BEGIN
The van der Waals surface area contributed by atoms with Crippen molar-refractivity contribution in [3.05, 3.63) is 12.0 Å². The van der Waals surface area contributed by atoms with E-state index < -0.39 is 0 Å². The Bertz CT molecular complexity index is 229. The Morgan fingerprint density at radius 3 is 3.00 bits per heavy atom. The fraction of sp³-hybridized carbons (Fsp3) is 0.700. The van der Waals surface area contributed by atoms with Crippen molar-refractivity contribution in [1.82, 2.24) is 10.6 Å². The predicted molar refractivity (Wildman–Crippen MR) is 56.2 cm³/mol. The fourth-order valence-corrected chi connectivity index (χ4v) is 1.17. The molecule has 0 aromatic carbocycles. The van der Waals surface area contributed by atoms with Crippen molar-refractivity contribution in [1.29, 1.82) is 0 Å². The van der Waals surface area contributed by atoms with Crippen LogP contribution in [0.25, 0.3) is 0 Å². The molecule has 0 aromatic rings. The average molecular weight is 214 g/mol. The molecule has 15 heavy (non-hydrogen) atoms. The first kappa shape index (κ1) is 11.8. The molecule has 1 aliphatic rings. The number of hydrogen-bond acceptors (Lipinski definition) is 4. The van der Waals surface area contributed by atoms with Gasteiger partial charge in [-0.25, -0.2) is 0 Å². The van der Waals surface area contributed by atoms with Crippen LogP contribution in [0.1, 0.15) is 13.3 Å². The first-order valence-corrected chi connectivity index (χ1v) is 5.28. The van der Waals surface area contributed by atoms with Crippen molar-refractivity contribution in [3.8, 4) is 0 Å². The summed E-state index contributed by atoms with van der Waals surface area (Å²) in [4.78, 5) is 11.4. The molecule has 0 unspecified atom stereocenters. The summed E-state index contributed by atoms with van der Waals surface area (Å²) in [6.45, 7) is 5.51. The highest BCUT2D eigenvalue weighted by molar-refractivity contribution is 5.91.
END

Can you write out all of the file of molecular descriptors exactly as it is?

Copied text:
The van der Waals surface area contributed by atoms with Crippen molar-refractivity contribution in [3.05, 3.63) is 12.0 Å². The van der Waals surface area contributed by atoms with E-state index < -0.39 is 0 Å². The Bertz CT molecular complexity index is 229. The Morgan fingerprint density at radius 3 is 3.00 bits per heavy atom. The fraction of sp³-hybridized carbons (Fsp3) is 0.700. The van der Waals surface area contributed by atoms with Crippen molar-refractivity contribution in [1.82, 2.24) is 10.6 Å². The predicted molar refractivity (Wildman–Crippen MR) is 56.2 cm³/mol. The fourth-order valence-corrected chi connectivity index (χ4v) is 1.17. The molecule has 0 aromatic carbocycles. The van der Waals surface area contributed by atoms with Crippen molar-refractivity contribution in [1.29, 1.82) is 0 Å². The van der Waals surface area contributed by atoms with Crippen LogP contribution in [0.25, 0.3) is 0 Å². The molecule has 0 aromatic rings. The average molecular weight is 214 g/mol. The molecule has 15 heavy (non-hydrogen) atoms. The first kappa shape index (κ1) is 11.8. The molecule has 1 aliphatic rings. The number of hydrogen-bond acceptors (Lipinski definition) is 4. The van der Waals surface area contributed by atoms with Gasteiger partial charge in [-0.25, -0.2) is 0 Å². The van der Waals surface area contributed by atoms with Crippen LogP contribution in [0.1, 0.15) is 13.3 Å². The first-order valence-corrected chi connectivity index (χ1v) is 5.28. The van der Waals surface area contributed by atoms with Crippen molar-refractivity contribution in [3.8, 4) is 0 Å². The summed E-state index contributed by atoms with van der Waals surface area (Å²) in [4.78, 5) is 11.4. The molecule has 0 unspecified atom stereocenters. The summed E-state index contributed by atoms with van der Waals surface area (Å²) in [6.45, 7) is 5.51. The highest BCUT2D eigenvalue weighted by molar-refractivity contribution is 5.91.